Temperature, paternity and asynchronous hatching influence early developmental characteristics of larval Atlantic cod, Gadus morhua

Sebastian Nikitas Politis, Flemming T. Dahlke, Ian A.E. Butts, Myron A. Peck, Edward A. Trippel

Research output: Contribution to journalJournal articleResearchpeer-review


Offspring, especially during early development, are influenced by both intrinsic properties endowed to them by their parents, extrinsic environmental factors as well as the interplay between genes and the environment. We investigated the effects of paternity (P), temperature (T), and asynchronous hatching on larval traits of cod, Gadus morhua from the Atlantic Ocean and the Baltic Sea. Daily cohorts of 4 half-sib families of Atlantic larvae and 5 half-sib families of Baltic larvae were incubated and hatched at 5 temperatures (Atlantic 2.0-10.0°C, Baltic 6.5-12.5°C) and imaged for notochord length (LN), yolk-sac area (AY), and deformities. Larvae hatching on a given day were incubated at the same temperature and sampled at 4days post-hatch (DPH) for growth, yolk utilization rate (YUR) and efficiency (YUE). The mean±SE duration of the hatching window decreased with increasing temperature in both Atlantic (5.4±0.1 to 2.6±0.3days from 2.0 to 10.0°C) and Baltic larvae (6.2±0.4 to 5.0±0.6days from 6.5 to 12.5°C) and LN increased and AY decreased for every subsequent day of hatch. Deformities increased with increasing T and P × T explained 52.3 and 26.8% of the variance for Atlantic and Baltic larvae, respectively. In Baltic larvae, size at peak hatch tended to decrease with increasing T and P × T explained 34.6% of the variance. In Atlantic larvae, growth, YUR and YUE were influenced by T while P alone explained 26.0% of the variance in YUE and up to 66.4% of variance in morphological traits at 4 DPH. Asynchronous hatching significantly affected larval growth, YUR, and YUE with P explaining 37.1% of the variance in growth for Atlantic larvae. Temperature and asynchronous hatching interacted to produce larvae that were generally longer and had smaller AY if they were incubated at colder temperatures or if they hatched at the end of the hatching period at a specific temperature. Differences in larval morphometrics among temperatures for early hatching larvae decreased or even reversed for later hatching larvae. In light of anticipated global climate change, the present study on cod provides further insight in understanding the genotype-based variability and the adaptive potential to an ecologically changing environment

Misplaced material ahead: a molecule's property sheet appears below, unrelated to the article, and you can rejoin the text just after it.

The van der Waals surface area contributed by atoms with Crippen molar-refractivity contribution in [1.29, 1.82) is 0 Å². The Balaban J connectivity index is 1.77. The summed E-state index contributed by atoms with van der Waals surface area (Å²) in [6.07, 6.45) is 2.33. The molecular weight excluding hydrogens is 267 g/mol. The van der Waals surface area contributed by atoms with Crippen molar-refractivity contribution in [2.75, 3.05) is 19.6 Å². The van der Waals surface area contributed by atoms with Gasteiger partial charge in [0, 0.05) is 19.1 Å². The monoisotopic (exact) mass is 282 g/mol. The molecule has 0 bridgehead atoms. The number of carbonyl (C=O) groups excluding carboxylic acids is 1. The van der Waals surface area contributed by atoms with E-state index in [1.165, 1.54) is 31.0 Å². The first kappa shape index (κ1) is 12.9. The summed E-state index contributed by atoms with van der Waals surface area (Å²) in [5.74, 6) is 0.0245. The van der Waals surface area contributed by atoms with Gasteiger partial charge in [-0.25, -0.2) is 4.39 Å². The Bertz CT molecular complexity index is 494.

Original languageEnglish
JournalJournal of Experimental Marine Biology and Ecology
Pages (from-to)70-79
Publication statusPublished - 2014


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